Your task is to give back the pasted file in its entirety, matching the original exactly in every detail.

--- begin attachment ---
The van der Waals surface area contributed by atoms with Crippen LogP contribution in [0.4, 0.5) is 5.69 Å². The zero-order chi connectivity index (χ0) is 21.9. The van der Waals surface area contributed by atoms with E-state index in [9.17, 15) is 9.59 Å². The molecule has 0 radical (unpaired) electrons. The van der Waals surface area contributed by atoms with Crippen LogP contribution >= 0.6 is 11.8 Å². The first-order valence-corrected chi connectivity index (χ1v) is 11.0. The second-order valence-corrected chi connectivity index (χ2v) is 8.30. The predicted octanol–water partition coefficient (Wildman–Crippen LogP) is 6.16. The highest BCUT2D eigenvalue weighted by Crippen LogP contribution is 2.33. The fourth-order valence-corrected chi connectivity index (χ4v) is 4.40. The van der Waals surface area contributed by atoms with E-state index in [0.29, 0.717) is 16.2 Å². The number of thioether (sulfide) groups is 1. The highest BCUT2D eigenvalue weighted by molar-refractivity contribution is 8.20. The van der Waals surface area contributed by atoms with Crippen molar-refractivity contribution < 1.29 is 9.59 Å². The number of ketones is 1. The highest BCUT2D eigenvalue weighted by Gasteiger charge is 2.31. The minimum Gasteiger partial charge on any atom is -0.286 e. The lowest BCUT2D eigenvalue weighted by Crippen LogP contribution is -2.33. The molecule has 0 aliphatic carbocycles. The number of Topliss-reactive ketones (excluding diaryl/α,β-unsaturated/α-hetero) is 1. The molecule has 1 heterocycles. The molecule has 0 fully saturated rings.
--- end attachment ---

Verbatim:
The van der Waals surface area contributed by atoms with Crippen LogP contribution in [0.4, 0.5) is 5.69 Å². The zero-order chi connectivity index (χ0) is 21.9. The van der Waals surface area contributed by atoms with E-state index in [9.17, 15) is 9.59 Å². The molecule has 0 radical (unpaired) electrons. The van der Waals surface area contributed by atoms with Crippen LogP contribution >= 0.6 is 11.8 Å². The first-order valence-corrected chi connectivity index (χ1v) is 11.0. The second-order valence-corrected chi connectivity index (χ2v) is 8.30. The predicted octanol–water partition coefficient (Wildman–Crippen LogP) is 6.16. The highest BCUT2D eigenvalue weighted by Crippen LogP contribution is 2.33. The fourth-order valence-corrected chi connectivity index (χ4v) is 4.40. The van der Waals surface area contributed by atoms with E-state index in [0.29, 0.717) is 16.2 Å². The number of thioether (sulfide) groups is 1. The highest BCUT2D eigenvalue weighted by molar-refractivity contribution is 8.20. The van der Waals surface area contributed by atoms with Crippen molar-refractivity contribution < 1.29 is 9.59 Å². The number of ketones is 1. The highest BCUT2D eigenvalue weighted by Gasteiger charge is 2.31. The minimum Gasteiger partial charge on any atom is -0.286 e. The lowest BCUT2D eigenvalue weighted by Crippen LogP contribution is -2.33. The molecule has 0 aliphatic carbocycles. The number of Topliss-reactive ketones (excluding diaryl/α,β-unsaturated/α-hetero) is 1. The molecule has 1 heterocycles. The molecule has 0 fully saturated rings.